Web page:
Chris Rock has been one of the finest standup comics in the world (possibly even the greatest) for a few decades now. He’s also been a movie star during that period, yet never quite found a film that could come close to matching what he’s capable of on stage. Thankfully, ‘Top Five’ has come along to put that conundrum to rest. Written, directed and starring the comedian, it feels like the first real Chris Rock movie. It’s just as raw, honest and jaw-droppingly funny as we’ve come to expect Rock to be as a comic.
‘Top Five’ is actually Chris Rock’s third directorial effort. While his previous flicks ‘Head of State’ and ‘I Think I Love My Wife’ had their moments, this is a whole other ballgame. Taking clear cues from Woody Allen, Rock has delivered a film that feels somewhat autobiographical even though it’s clearly not.
Rock plays Andre Allen, a once-beloved standup comedian who now headlines crappy studio comedies. (His biggest hits are a series of movies where he wears a stupid bear suit.) He’s also about to marry a Reality TV queen (Gabrielle Union) as part of his fame addiction, is just about to launch his first dramatic film about an obscure slave revolt (it’s horrible), and is a recovering alcoholic. So, Allen is stuck in one of those pressure cooker periods of life that can only culminate with important life revelations and/or a nervous breakdown. To top everything off, he’s scheduled to be interviewed by a beautiful New York Times reporter (Rosario Dawson). That interview stretches out into a day-long, life-searching, Linklater-like chat with stop-offs at both of their homes. From there, sparks fly and trouble brews.
This is a pretty solid concept for a comedy, borrowing from ‘Stardust Memories’ and the ‘Before Sunrise’ series while still feeling like a distinctly Rockian enterprise. First and foremost, the film scores huge laughs as a result of Rock calling in almost all of his showbiz buddies for fantastic cameos. Cedric the Entertainer makes a gross-out highlight in a flashback to the rock-bottom of Andre’s addiction, which involves an unfortunately stained mattress. Tracy Morgan and Leslie Jones almost steal the movie away in an achingly funny trip to Andre’s childhood home. J.B. Smoove keeps things unpredictable as his closest friend and manager. Best of all, Adam Sandler and Jerry Seinfeld mercilessly tear down their squeaky clean images in an amazing bachelor party sequence. (Trust me, you haven’t lived until you’ve seen Seinfeld interact with strippers.)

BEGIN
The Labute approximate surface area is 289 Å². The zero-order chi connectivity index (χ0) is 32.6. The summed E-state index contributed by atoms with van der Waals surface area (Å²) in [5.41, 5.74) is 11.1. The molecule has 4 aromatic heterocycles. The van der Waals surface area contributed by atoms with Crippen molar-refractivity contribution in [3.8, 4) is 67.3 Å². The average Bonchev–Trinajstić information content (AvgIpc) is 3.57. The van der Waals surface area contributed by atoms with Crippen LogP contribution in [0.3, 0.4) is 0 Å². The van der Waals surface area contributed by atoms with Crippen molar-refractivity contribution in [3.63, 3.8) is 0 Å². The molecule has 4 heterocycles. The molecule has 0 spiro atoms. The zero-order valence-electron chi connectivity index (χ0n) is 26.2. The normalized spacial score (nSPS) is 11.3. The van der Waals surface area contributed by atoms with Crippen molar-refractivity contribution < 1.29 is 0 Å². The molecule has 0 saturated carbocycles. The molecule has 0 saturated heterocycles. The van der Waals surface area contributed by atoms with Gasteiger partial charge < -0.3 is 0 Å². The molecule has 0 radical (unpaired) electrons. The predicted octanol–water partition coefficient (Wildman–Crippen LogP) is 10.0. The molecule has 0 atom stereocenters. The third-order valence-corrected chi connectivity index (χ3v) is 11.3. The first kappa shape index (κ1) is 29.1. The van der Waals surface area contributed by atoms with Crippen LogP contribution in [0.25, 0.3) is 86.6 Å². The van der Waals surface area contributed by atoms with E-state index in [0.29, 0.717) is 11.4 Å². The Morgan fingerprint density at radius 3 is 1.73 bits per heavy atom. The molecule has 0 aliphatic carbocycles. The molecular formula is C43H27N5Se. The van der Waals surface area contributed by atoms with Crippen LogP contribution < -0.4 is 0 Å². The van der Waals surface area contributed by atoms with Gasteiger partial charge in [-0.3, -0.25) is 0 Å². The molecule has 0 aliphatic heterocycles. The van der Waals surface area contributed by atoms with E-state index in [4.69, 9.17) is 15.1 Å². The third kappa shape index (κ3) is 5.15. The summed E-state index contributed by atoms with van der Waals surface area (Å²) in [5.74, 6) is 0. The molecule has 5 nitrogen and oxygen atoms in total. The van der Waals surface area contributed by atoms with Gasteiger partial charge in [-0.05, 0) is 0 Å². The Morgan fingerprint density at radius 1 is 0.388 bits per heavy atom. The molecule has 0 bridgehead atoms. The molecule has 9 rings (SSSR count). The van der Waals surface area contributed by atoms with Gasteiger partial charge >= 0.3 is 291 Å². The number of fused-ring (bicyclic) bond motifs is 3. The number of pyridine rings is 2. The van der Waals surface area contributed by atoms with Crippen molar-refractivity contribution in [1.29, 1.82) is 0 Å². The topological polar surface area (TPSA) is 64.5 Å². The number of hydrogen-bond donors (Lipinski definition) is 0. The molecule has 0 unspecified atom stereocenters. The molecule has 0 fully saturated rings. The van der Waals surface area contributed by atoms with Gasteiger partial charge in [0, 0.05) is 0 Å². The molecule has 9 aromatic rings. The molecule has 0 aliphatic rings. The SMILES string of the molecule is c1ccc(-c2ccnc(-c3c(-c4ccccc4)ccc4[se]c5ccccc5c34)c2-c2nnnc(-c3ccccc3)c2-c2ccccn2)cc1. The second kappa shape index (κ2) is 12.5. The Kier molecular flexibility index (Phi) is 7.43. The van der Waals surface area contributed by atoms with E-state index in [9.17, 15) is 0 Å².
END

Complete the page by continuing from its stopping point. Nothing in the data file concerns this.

Rock pours on the filth and piles up a series of incredible supporting performances to ensure the film’s laugh count never dips. Yet, what makes ‘Top Five’ a truly impressive film is that he has more on his mind than simple chuckles.
Rock’s bitter little pill of a screenplay stacks up healthy doses of showbiz satire, some brutal observations about various addictions, and a central love story that actually adds to the film rather than serving as a coat hanger for comedy. His skill as a satirist is on full display, while his knack for human observation plays out just as strongly. The bulk of the running time is dedicated to Rock and Dawson trading barbs, flirtation and philosophy. Their chemistry is palpable and Rock knows how to milk emotion from their romance without devolving into obvious manipulation or rom-com clichés. Sure, the movie has moments when his screenwriting can feel a little too on-the-nose, but for the most part, Rock’s first solo-screenplay takes the searing writing that he’s developed on stage and mixes in some unpredictable narrative juggling.
‘Top Five’ might not technically be Chris Rock’s directorial debut, but it’s certainly his breakthrough project. The film was made for a low budget outside the Hollywood system and had audiences laughing and applauding so hard at the Toronto Film Festival last fall that it was picked up by Paramount for a record high figure. Now it’s coming out as a mainstream release. Hopefully, the movie is a hit. If Rock suddenly has the freedom to make more movies that capture his voice so effectively, Hollywood comedies will be in a much better place.